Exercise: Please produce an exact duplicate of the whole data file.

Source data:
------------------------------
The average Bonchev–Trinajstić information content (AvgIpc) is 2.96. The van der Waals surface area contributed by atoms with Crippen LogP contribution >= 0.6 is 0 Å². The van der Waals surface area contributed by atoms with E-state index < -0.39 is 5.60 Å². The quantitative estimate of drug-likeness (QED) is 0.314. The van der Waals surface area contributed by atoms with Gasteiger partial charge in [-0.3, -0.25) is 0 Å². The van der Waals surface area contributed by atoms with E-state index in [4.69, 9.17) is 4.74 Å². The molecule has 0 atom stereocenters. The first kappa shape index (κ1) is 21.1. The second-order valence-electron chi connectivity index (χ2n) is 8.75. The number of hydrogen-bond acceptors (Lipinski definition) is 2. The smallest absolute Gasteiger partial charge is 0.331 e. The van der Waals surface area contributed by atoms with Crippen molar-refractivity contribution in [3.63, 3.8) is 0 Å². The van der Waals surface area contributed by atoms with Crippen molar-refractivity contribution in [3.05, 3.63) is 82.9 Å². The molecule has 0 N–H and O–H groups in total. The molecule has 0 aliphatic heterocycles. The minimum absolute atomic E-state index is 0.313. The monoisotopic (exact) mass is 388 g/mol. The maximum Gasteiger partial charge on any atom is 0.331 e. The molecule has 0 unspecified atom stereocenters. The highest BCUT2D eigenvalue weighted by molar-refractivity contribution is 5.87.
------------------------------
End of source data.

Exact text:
The average Bonchev–Trinajstić information content (AvgIpc) is 2.96. The van der Waals surface area contributed by atoms with Crippen LogP contribution >= 0.6 is 0 Å². The van der Waals surface area contributed by atoms with E-state index < -0.39 is 5.60 Å². The quantitative estimate of drug-likeness (QED) is 0.314. The van der Waals surface area contributed by atoms with Gasteiger partial charge in [-0.3, -0.25) is 0 Å². The van der Waals surface area contributed by atoms with E-state index in [4.69, 9.17) is 4.74 Å². The molecule has 0 atom stereocenters. The first kappa shape index (κ1) is 21.1. The second-order valence-electron chi connectivity index (χ2n) is 8.75. The number of hydrogen-bond acceptors (Lipinski definition) is 2. The smallest absolute Gasteiger partial charge is 0.331 e. The van der Waals surface area contributed by atoms with Crippen molar-refractivity contribution in [3.63, 3.8) is 0 Å². The van der Waals surface area contributed by atoms with Crippen molar-refractivity contribution in [3.05, 3.63) is 82.9 Å². The molecule has 0 N–H and O–H groups in total. The molecule has 0 aliphatic heterocycles. The minimum absolute atomic E-state index is 0.313. The monoisotopic (exact) mass is 388 g/mol. The maximum Gasteiger partial charge on any atom is 0.331 e. The molecule has 0 unspecified atom stereocenters. The highest BCUT2D eigenvalue weighted by molar-refractivity contribution is 5.87.